The likelihood of being able to join a big Genesis Bible study right now is pretty low for me. Besides, in that format, you have to keep a pretty steady clip going if you’re going to make any progress. I wouldn’t get to dive as deep as I’d like. But here, on a blog, I can take it apart bit by bit, throw it out there, and see what others have to say.

            Now I’ve been all kinds of inconsistent with this blog. I’ll write consistently for months, then disappear for months again. I’ve never quite figured out what I want to use it for. This, though, seems like a constructive use of my time, and something that might edify others. As certain other things develop in my life, my use of this blog might be changing. This is one thing, though, that I think I want to do here.

            So for the foreseeable future, when the urge strikes me, I will be posting on Genesis. I’ll try to keep the posts in order, and maintain some sort of continuity, but my plan is to get as much from the text as possible. This doesn’t quite mean doing a study on every word of the Hebrew text, but I think I’ve got an easy dozen post topics lined up on Genesis 1. These range from broad thematic overview, to really interesting individual verses, to major structural stuff, to random theological questions the text brings up, but doesn’t really address in detail.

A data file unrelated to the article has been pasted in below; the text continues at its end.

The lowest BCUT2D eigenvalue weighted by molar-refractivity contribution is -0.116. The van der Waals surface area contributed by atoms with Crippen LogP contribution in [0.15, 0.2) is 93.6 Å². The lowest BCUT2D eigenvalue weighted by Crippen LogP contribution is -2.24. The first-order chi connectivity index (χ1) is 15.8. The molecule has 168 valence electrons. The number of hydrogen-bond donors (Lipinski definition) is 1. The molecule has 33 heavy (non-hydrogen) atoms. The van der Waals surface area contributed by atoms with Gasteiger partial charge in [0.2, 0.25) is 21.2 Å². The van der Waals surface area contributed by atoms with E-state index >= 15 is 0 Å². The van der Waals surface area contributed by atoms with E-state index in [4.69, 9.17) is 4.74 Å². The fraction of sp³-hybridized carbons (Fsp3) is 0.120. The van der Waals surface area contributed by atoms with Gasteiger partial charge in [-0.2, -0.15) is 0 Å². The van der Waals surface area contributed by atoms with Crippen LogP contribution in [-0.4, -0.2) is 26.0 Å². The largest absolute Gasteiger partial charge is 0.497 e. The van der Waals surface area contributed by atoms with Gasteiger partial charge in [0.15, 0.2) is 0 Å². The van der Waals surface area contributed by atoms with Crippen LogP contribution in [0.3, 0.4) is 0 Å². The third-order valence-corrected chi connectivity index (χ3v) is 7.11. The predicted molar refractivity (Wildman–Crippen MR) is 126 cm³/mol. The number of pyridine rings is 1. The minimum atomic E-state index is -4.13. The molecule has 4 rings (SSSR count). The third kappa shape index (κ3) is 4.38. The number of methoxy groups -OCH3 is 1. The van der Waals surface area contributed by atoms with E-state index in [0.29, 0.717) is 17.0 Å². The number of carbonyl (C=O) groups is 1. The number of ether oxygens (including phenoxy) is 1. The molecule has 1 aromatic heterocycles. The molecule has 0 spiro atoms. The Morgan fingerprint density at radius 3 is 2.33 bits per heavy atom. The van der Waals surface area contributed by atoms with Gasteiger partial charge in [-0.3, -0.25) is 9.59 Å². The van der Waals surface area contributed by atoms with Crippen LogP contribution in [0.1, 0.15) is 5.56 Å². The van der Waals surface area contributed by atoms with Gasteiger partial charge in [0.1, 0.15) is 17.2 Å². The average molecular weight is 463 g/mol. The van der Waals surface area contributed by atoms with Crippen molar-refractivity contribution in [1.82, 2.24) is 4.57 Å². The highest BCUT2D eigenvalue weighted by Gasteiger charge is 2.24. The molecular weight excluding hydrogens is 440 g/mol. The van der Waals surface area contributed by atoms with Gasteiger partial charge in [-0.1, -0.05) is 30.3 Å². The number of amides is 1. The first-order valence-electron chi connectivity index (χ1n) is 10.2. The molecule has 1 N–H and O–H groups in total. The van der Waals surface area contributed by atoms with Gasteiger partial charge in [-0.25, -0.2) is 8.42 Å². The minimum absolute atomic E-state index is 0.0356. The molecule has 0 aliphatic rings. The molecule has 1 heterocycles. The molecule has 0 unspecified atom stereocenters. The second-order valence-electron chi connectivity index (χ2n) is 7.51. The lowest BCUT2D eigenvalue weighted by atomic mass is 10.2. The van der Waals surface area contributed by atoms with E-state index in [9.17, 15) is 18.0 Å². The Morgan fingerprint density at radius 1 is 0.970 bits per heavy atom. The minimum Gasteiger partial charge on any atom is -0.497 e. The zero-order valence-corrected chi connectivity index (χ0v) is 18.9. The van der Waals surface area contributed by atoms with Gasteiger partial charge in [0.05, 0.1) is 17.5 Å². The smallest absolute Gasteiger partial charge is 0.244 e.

But while I’ll be diving in somewhat thoroughly, I’m not going to pretend like I’m a systematic theologian while writing this. I’m a layman. I’ve got some good resources, and I’ve taken classes, so I hope none of the reasoning is too shoddy, but I also am not aiming to create a new systematic theology. These will be the thoughts and questions of a guy who likes stories, and likes to dive deep into them, not of a serious academic.

            One thing I also hope to change with this is the way I interact with my readers. I’ve had a consistent core of a dozen or so readers throughout the years, and occasionally bring in a lot more on a movie review. Most of these are people I’ve known in real life and still interact with on social media or face to face on a semi-regular basis. You read because we know each other, and this is one way of keeping up. And you’re also probably the same kind of weird as me.

            But while you guys have remained faithful readers, this has not exactly been a discussion-in-the-comments kind of blog. I know people that are good at that, but I’m not one of them. I’d like that to change. If you find something interesting, or outrageous, or just have a link to share, please do. I’d love this project to be more than just my semi-public devotional. I’d love for it to be a conversation.

            So there’s my invitation to you. Come be a nerd with me. Love God by treating his canon the same way we treat our favorite nerd canons—dive in, take it apart, and see how it ticks. Ask the big questions, ask the small questions. Let’s read Genesis, and see what we find.